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Development of SGLT1 and SGLT2 inhibitors

Sodium–glucose cotransporters SGLT1 (encoded by SGLT1 , also known as SLC5A1 ) and SGLT2 (encoded by SGLT2 , also known as SLC5A2 ) are important mediators of epithelial glucose transport. While SGLT1 accounts for most of the dietary glucose uptake in the intestine, SGLT2 is responsible for the majo... Full description

Journal Title: Diabetologia 2018, Vol.61 (10), p.2079-2086
Main Author: Rieg, Timo
Other Authors: Vallon, Volker
Format: Electronic Article Electronic Article
Language: English
Subjects:
Publisher: Berlin/Heidelberg: Springer Berlin Heidelberg
ID: ISSN: 0012-186X
Link: https://www.ncbi.nlm.nih.gov/pubmed/30132033
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recordid: cdi_pubmedcentral_primary_oai_pubmedcentral_nih_gov_6124499
title: Development of SGLT1 and SGLT2 inhibitors
format: Article
creator:
  • Rieg, Timo
  • Vallon, Volker
subjects:
  • Analysis
  • Animal models
  • Animals
  • Article
  • Blood Glucose - metabolism
  • Cardiovascular system
  • Chronic kidney disease
  • Chronic kidney failure
  • Cloning
  • Dextrose
  • Diabetes mellitus
  • Diabetes mellitus (non-insulin dependent)
  • Diabetes Mellitus, Type 1 - drug therapy
  • Diabetes Mellitus, Type 1 - metabolism
  • Diabetes Mellitus, Type 2 - drug therapy
  • Diabetes Mellitus, Type 2 - metabolism
  • Diabetic Ketoacidosis - prevention & control
  • digestive
  • Disease Models, Animal
  • Drug approval
  • Drug Design
  • Drug development
  • Drug discovery
  • Galactose
  • Genetically modified organisms
  • Glucose
  • Glucose - metabolism
  • Glucose transport
  • Heart diseases
  • Heart failure
  • Human Physiology
  • Humans
  • Inhibitor
  • Internal Medicine
  • Intestinal glucose transport
  • Intestinal Mucosa - metabolism
  • Intestine
  • Kidney - metabolism
  • Kidneys
  • Malabsorption
  • Mathematical models
  • Medicine
  • Medicine & Public Health
  • Metabolic Diseases
  • Mice
  • Mutation
  • oral
  • Phlorhizin - pharmacology
  • Renal failure
  • Renal glucose transport
  • Review
  • skin physiology
  • Sodium
  • Sodium-Glucose Transporter 1 - antagonists & inhibitors
  • Sodium-Glucose Transporter 2 - metabolism
  • Sodium-Glucose Transporter 2 Inhibitors - pharmacology
  • Sodium–glucose cotransporter
  • Type 1 diabetes
  • Type 2 diabetes
ispartof: Diabetologia, 2018, Vol.61 (10), p.2079-2086
description: Sodium–glucose cotransporters SGLT1 (encoded by SGLT1 , also known as SLC5A1 ) and SGLT2 (encoded by SGLT2 , also known as SLC5A2 ) are important mediators of epithelial glucose transport. While SGLT1 accounts for most of the dietary glucose uptake in the intestine, SGLT2 is responsible for the majority of glucose reuptake in the tubular system of the kidney, with SGLT1 reabsorbing the remainder of the filtered glucose. As a consequence, mutations in the SLC5A1 gene cause glucose/galactose malabsorption, whereas mutations in SLC5A2 are associated with glucosuria. Since the cloning of SGLT1 more than 30 years ago, big strides have been made in our understanding of these transporters and their suitability as drug targets. Phlorizin, a naturally occurring competitive inhibitor of SGLT1 and SGLT2, provided the first insights into potential efficacy, but its use was hampered by intestinal side effects and a short half-life. Nevertheless, it was a starting point for the development of specific inhibitors of SGLT1 and SGLT2, as well as dual SGLT1/2 inhibitors. Since the approval of the first SGLT2 inhibitor in 2013 by the US Food and Drug Administration, SGLT2 inhibitors have become a new mainstay in the treatment of type 2 diabetes mellitus. They also have beneficial effects on the cardiovascular system (including heart failure) and the kidney. This review focuses on the rationale for the development of individual SGLT2 and SGLT1 inhibitors, as well as dual SGLT1/2 inhibition, including, but not limited to, aspects of genetics, genetically modified mouse models, mathematical modelling and general considerations of drug discovery in the field of metabolism.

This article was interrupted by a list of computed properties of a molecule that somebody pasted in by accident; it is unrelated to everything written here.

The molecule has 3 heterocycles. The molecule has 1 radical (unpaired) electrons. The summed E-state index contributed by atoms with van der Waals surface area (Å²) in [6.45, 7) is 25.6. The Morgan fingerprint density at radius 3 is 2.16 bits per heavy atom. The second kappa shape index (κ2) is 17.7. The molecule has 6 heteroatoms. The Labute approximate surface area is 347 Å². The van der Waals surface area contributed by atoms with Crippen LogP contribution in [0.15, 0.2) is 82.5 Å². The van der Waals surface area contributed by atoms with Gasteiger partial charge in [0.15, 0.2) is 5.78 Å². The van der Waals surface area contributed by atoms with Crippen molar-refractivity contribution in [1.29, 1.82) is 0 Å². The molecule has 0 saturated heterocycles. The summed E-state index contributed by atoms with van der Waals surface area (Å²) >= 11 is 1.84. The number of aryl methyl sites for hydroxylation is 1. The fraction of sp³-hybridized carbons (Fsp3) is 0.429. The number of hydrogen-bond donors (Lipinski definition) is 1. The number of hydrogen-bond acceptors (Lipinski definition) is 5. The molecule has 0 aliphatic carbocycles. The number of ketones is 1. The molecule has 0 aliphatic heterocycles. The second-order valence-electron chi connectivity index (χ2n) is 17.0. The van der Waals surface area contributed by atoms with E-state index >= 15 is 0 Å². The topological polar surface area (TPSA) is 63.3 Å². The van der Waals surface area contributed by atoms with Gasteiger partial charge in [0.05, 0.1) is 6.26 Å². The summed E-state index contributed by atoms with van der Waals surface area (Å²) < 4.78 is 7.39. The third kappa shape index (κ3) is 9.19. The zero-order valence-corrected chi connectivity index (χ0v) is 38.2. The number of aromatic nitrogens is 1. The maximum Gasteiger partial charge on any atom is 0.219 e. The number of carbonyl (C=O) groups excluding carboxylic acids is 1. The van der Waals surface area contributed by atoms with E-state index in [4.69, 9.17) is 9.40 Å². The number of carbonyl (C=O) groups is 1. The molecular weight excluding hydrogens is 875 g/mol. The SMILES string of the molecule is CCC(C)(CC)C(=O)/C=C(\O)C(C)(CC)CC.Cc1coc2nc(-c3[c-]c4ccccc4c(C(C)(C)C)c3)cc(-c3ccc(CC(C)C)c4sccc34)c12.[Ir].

language: eng
source:
identifier: ISSN: 0012-186X
fulltext: no_fulltext
issn:
  • 0012-186X
  • 1432-0428
url: Link


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descriptionSodium–glucose cotransporters SGLT1 (encoded by SGLT1 , also known as SLC5A1 ) and SGLT2 (encoded by SGLT2 , also known as SLC5A2 ) are important mediators of epithelial glucose transport. While SGLT1 accounts for most of the dietary glucose uptake in the intestine, SGLT2 is responsible for the majority of glucose reuptake in the tubular system of the kidney, with SGLT1 reabsorbing the remainder of the filtered glucose. As a consequence, mutations in the SLC5A1 gene cause glucose/galactose malabsorption, whereas mutations in SLC5A2 are associated with glucosuria. Since the cloning of SGLT1 more than 30 years ago, big strides have been made in our understanding of these transporters and their suitability as drug targets. Phlorizin, a naturally occurring competitive inhibitor of SGLT1 and SGLT2, provided the first insights into potential efficacy, but its use was hampered by intestinal side effects and a short half-life. Nevertheless, it was a starting point for the development of specific inhibitors of SGLT1 and SGLT2, as well as dual SGLT1/2 inhibitors. Since the approval of the first SGLT2 inhibitor in 2013 by the US Food and Drug Administration, SGLT2 inhibitors have become a new mainstay in the treatment of type 2 diabetes mellitus. They also have beneficial effects on the cardiovascular system (including heart failure) and the kidney. This review focuses on the rationale for the development of individual SGLT2 and SGLT1 inhibitors, as well as dual SGLT1/2 inhibition, including, but not limited to, aspects of genetics, genetically modified mouse models, mathematical modelling and general considerations of drug discovery in the field of metabolism.
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languageeng
publisherBerlin/Heidelberg: Springer Berlin Heidelberg